Which is why, a few years later, I was stunned to see a photograph of a man riding a wave more than twice the size of Sunset, somewhere in the 60-foot range. The surfer was Laird Hamilton, a 28-year-old from Hawaii who looked completely at ease inside a barrel as tall as an office building. Since surfing became popular in the mid--20th century, faces in the 40-foot range had represented the outer limits of human paddling abilities. Anything bigger was simply moving too fast; trying to catch a 60-foot wave by windmilling on your stomach was like trying to catch the subway by crawling. Never mind, though, because even if you could catch the wave, there was no way to ride it. Too much water rushes back up the face of a giant wave as it crests, sucking you and your board over the falls. To Hamilton and his friends, this had been unacceptable. A new system had to be invented. So they created tow surfing.
Borrowing ideas from windsurfing and snowboarding, they made shorter, heavier surfboards with foot straps and thinner, stronger fins that sliced through the water like knives. Then they added Jet Skis and water-ski ropes to tow one another into perfect position at 30 mph. Just as a wave began to peak, the rider would let go of the tow rope and rocket onto the face. The driver, meanwhile, would exit off the back. Using this method, a surfer could catch the biggest waves out there.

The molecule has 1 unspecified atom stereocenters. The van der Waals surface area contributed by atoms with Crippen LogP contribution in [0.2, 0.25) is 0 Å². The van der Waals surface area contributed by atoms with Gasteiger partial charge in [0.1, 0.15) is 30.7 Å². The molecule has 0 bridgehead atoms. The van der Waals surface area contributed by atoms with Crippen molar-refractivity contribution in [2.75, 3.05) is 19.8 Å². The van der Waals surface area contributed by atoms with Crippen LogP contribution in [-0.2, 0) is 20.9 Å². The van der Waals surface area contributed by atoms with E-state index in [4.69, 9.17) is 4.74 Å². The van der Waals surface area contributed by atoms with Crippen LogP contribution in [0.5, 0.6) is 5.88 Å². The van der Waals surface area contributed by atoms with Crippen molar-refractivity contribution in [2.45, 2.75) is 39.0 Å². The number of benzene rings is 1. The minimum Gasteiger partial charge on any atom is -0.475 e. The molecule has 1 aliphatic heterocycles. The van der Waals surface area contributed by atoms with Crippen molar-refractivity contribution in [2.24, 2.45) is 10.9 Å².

Hamilton was the test pilot, followed immediately by other surfers and windsurfers in his circle: Darrick Doerner, Brett Lickle, Dave Kalama, Buzzy Kerbox, Rush Randle, Mark Angulo and Mike Waltze. Nicknamed the Strapped Crew, they experimented on the outer reefs of Oahu and Maui, far beyond the crowds. "No one was there," Hamilton said. "No one had ridden waves this size. It was like outer space or the deep sea. We didn't know if we were going to come back."